QUESTION: Simon Kennedy with Bloomberg. Were you concerned or are you disappointed by the rising trade deficit in the U.S? We saw record numbers yesterday.

TAYLOR: No, the monthly number, the trade numbers, are influenced basically by the savings and investment gaps. The United States continues to be a very good place to invest, and that investment being greater than savings represents an increase in the trade deficit and/or the current account deficit. So it's in many respects a sign of an attractive, growing American economy. What we're trying to do - and I think there's a lot of success here - is have higher growth elsewhere in the world, and that will create more balancing of trade accounts.

The one part of the world now which needs considerable increase in growth is in Europe, and particularly Germany. In Japan, the growth rate numbers there, forecasts, are coming down. We're working in the G-7 on things like the agenda for growth to encourage Germany to take actions to raise economic growth, and they're making those efforts. There are good policies being put in place. But I think that's the thing that I would look at, when looking at the trade imbalances or current account imbalances, is the need to have even stronger growth in certain parts of the world. I think it's really good now, the increase in growth we're getting, but there are still parts of the world where growth could be faster.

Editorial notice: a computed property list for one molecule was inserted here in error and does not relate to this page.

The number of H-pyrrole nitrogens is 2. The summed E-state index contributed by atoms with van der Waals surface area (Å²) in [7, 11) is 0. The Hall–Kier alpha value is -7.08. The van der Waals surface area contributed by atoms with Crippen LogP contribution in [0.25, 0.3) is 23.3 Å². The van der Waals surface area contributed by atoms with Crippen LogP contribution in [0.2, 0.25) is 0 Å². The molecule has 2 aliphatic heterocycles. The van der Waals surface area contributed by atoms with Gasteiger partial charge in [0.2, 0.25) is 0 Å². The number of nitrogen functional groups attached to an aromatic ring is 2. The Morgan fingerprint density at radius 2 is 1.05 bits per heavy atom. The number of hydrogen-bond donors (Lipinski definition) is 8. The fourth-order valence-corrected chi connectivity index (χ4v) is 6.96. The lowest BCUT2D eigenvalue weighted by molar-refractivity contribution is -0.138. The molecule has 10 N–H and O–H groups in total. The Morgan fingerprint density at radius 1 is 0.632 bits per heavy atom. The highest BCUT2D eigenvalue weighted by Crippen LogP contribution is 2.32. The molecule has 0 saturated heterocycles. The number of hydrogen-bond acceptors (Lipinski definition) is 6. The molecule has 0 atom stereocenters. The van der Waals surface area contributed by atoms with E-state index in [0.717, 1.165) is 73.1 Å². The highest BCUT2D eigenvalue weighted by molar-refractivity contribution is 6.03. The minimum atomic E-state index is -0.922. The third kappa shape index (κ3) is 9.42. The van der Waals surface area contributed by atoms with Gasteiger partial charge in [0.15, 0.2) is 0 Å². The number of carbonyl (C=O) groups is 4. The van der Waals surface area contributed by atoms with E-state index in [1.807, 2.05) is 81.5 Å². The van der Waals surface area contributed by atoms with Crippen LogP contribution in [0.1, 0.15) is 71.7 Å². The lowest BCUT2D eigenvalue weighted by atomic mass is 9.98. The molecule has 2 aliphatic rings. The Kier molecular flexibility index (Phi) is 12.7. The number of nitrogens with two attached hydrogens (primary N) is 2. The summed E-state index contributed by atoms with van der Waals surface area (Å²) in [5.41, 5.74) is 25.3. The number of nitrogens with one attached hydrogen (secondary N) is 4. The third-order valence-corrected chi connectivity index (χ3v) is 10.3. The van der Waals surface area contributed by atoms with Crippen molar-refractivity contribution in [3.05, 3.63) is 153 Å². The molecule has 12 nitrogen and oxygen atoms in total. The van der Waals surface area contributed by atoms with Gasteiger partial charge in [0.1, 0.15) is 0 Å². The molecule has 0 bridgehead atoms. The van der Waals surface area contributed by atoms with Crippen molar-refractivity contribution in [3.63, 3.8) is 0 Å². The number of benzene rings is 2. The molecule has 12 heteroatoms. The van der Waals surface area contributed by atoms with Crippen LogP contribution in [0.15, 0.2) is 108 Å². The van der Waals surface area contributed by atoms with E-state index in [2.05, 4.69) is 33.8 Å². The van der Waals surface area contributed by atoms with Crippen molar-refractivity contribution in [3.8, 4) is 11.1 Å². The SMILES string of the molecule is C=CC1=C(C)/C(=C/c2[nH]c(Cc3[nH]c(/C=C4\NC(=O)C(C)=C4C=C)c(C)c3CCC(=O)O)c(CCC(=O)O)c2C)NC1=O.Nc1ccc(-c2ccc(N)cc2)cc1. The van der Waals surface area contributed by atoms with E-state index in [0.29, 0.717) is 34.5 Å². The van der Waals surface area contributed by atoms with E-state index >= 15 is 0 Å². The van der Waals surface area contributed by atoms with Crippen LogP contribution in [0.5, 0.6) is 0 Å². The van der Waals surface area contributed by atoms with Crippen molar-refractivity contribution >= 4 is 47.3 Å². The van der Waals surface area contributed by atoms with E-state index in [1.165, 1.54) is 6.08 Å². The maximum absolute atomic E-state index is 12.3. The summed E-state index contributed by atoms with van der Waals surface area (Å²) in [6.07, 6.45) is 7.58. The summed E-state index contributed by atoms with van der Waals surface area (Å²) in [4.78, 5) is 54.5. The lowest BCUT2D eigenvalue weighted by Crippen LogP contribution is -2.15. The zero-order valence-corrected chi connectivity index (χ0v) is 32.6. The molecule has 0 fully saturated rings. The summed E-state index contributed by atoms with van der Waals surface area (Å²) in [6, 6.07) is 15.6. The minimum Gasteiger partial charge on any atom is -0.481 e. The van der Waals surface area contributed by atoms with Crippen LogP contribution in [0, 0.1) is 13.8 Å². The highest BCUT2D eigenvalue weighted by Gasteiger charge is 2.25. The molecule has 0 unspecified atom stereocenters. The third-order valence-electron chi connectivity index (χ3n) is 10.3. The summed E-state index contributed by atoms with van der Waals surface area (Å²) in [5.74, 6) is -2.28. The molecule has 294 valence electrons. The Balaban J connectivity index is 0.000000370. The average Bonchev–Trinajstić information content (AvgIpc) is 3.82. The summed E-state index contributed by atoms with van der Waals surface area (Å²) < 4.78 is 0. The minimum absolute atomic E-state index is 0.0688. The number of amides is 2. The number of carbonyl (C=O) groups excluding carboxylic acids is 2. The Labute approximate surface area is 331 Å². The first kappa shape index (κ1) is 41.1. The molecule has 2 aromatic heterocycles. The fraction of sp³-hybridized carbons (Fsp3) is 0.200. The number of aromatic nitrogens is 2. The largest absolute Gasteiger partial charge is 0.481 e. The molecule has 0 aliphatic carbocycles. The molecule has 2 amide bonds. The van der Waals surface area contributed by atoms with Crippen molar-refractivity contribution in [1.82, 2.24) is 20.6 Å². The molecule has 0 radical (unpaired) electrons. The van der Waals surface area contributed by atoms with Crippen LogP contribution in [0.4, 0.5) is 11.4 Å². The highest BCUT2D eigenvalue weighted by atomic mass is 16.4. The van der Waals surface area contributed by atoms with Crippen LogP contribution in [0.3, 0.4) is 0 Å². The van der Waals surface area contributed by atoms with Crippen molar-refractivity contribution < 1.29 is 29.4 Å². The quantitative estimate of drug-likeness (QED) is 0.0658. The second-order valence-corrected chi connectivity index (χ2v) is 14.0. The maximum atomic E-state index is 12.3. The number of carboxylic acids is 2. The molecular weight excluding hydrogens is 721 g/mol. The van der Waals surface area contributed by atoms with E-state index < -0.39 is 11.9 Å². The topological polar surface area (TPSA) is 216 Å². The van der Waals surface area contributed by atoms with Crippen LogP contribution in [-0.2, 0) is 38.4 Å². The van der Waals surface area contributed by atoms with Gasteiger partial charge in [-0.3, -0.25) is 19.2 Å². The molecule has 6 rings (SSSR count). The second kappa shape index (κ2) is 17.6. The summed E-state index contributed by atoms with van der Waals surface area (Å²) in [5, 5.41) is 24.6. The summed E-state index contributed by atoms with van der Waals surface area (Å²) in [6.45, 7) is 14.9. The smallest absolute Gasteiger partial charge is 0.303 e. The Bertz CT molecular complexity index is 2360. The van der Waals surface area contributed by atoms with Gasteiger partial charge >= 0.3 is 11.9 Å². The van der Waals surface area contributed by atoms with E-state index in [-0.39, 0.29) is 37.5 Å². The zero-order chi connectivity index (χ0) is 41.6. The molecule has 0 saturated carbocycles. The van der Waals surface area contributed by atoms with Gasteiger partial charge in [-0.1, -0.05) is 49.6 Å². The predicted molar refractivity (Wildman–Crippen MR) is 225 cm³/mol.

QUESTION: Sebastian Moffett from the Wall Street Journal. You expressed broad satisfaction with Japanese policymaking. Are there any particular areas which the United States wants Japan to try harder in ... which you talked about in the last day?

TAYLOR: Well, I would just emphasize how much progress has been made, at this point, because I have come to Japan several times in my current job and in previous jobs. I might say, by the way, just as an aside: I had a very good visit to some of the trading floors this morning - money markets, exchange markets, places I visited even before I had this job. I see a lot of improvements. The policy changes on non-performing loans: really good. Policy changes on monetary policy are really good. The efforts that are being made, as Japan makes decisions about where to go further, for example in privatization or deregulation, seem - to us - to be very consistent with the good things that should be done from an economic perspective.

So at this point in time, I think it's best to say that there are some real successes here. The dialogue between Japan and the United States on economic issues has been very fruitful. We've had a lot of it. It's a two-way street. We exchange information about the U.S. economy, about the Japanese economy, and there are just a lot of positive things now as both of our economies are growing rapidly.

QUESTION: Hideaki Matsuda from Jiji Press. You sounded very optimistic about the world economy, including the United States and Japan. What are the major risks facing both Japan and the United States and Europe, including rising oil prices? Thank you.